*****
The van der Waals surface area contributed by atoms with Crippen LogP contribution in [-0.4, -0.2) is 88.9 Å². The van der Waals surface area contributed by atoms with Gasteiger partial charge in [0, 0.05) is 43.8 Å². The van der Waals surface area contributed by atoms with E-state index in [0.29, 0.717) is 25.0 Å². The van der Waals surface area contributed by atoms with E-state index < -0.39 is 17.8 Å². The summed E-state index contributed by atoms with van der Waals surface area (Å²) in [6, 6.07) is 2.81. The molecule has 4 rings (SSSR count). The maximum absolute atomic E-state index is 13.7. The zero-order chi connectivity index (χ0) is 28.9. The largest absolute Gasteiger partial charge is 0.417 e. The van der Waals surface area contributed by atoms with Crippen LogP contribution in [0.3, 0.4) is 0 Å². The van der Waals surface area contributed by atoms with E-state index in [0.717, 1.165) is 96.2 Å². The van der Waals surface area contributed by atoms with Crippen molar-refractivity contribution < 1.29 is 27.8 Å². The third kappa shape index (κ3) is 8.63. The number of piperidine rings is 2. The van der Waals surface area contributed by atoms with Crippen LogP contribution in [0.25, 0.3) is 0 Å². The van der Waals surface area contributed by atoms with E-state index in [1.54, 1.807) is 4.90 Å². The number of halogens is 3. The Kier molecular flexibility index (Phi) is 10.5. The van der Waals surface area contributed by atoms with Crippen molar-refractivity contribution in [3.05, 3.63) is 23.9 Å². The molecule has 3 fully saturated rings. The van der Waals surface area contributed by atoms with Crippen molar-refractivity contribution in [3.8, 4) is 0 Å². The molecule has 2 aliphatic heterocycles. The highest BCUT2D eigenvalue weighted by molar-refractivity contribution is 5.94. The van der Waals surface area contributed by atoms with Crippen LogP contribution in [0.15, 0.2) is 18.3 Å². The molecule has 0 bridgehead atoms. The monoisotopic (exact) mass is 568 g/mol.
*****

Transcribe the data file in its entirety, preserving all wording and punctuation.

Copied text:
The van der Waals surface area contributed by atoms with Crippen LogP contribution in [-0.4, -0.2) is 88.9 Å². The van der Waals surface area contributed by atoms with Gasteiger partial charge in [0, 0.05) is 43.8 Å². The van der Waals surface area contributed by atoms with E-state index in [0.29, 0.717) is 25.0 Å². The van der Waals surface area contributed by atoms with E-state index < -0.39 is 17.8 Å². The summed E-state index contributed by atoms with van der Waals surface area (Å²) in [6, 6.07) is 2.81. The molecule has 4 rings (SSSR count). The maximum absolute atomic E-state index is 13.7. The zero-order chi connectivity index (χ0) is 28.9. The largest absolute Gasteiger partial charge is 0.417 e. The van der Waals surface area contributed by atoms with Crippen LogP contribution in [0.3, 0.4) is 0 Å². The van der Waals surface area contributed by atoms with E-state index in [0.717, 1.165) is 96.2 Å². The van der Waals surface area contributed by atoms with Crippen molar-refractivity contribution < 1.29 is 27.8 Å². The third kappa shape index (κ3) is 8.63. The number of piperidine rings is 2. The van der Waals surface area contributed by atoms with Crippen LogP contribution in [0.25, 0.3) is 0 Å². The van der Waals surface area contributed by atoms with E-state index in [1.54, 1.807) is 4.90 Å². The number of halogens is 3. The Kier molecular flexibility index (Phi) is 10.5. The van der Waals surface area contributed by atoms with Crippen molar-refractivity contribution in [3.05, 3.63) is 23.9 Å². The molecule has 3 fully saturated rings. The van der Waals surface area contributed by atoms with Crippen molar-refractivity contribution in [3.8, 4) is 0 Å². The molecule has 2 aliphatic heterocycles. The highest BCUT2D eigenvalue weighted by molar-refractivity contribution is 5.94. The van der Waals surface area contributed by atoms with Crippen LogP contribution in [0.15, 0.2) is 18.3 Å². The molecule has 0 bridgehead atoms. The monoisotopic (exact) mass is 568 g/mol.